Zuma vows to help Nyanga cops

President Jacob Zuma outside Nyanga police station during his visit on Tuesday.

Nyanga police station got a surprise visit on Tuesday February 14, when President Jacob Zuma arrived at the station – unannounced.

He held a brief meeting with the station’s management to discuss strategies to strengthen the fight against crime in the area. Nyanga has, for several years now, maintained it’s status as the murder capital of South Africa.

Mr Zuma said he wanted to hear first-hand information about the challenges faced by the station and that part of the reason for his visit was to assess police strategies and to see where government could assist. He said he intended having a meeting with the Justice Cluster to discuss better ways to deal some of the problems facing the station.

He also urged the community to support police efforts to root out crime. “When I delivered the State of the Nation Address (on Thursday February 9), I highlighted crime as one of the main challenges that we should deal with swiftly. I felt that I need to have a discussion with the people who are in charge of the station to see how much are they doing to fight crime. I have heard about their challenges,” he said.

Chairperson of the Nyanga Community Police Forum (CPF), Buyisile Makasi, said they were happy about the president’s visit as it gave them the opportunity to voice their grievances and challenges.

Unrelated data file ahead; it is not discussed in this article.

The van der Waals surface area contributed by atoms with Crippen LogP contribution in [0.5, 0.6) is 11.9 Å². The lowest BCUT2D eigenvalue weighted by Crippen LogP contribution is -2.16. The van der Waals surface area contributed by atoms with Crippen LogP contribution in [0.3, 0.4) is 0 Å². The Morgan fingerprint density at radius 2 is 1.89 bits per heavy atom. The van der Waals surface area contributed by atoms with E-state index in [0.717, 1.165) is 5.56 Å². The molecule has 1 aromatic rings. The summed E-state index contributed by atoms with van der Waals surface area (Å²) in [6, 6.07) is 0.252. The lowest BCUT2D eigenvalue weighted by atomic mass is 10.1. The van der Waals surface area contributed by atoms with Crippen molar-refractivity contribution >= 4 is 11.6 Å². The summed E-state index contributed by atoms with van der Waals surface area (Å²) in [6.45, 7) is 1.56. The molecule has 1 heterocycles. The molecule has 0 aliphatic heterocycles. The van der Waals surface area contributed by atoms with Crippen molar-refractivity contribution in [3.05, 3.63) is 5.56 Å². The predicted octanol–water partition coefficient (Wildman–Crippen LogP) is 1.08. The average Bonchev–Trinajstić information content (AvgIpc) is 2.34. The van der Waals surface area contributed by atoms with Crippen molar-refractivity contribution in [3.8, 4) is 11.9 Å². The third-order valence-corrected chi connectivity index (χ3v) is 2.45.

Mr Makasi lashed out at certain provincial and national government departments, saying they were not playing their role in assisting the police. He stressed that Nyanga police were expected to be caregivers, nurses and social workers while the people who were meant to do those jobs “sat in their offices”.

Mr Makasi said everything that was said to Mr Zuma had been raised before with other ministers.

Nyanga police station commander Brigadier Vuyisile Ncata told Vukani he was delighted that Mr Zuma had visited the station and that he had informed the president about some of the challenges they were grappling with.

Among those was alcohol abuse, which fuelled crime in the area.

“The president told us that he was deeply concerned about the high usage of drugs. And we hope that because he had visited us we will get more support,” he said.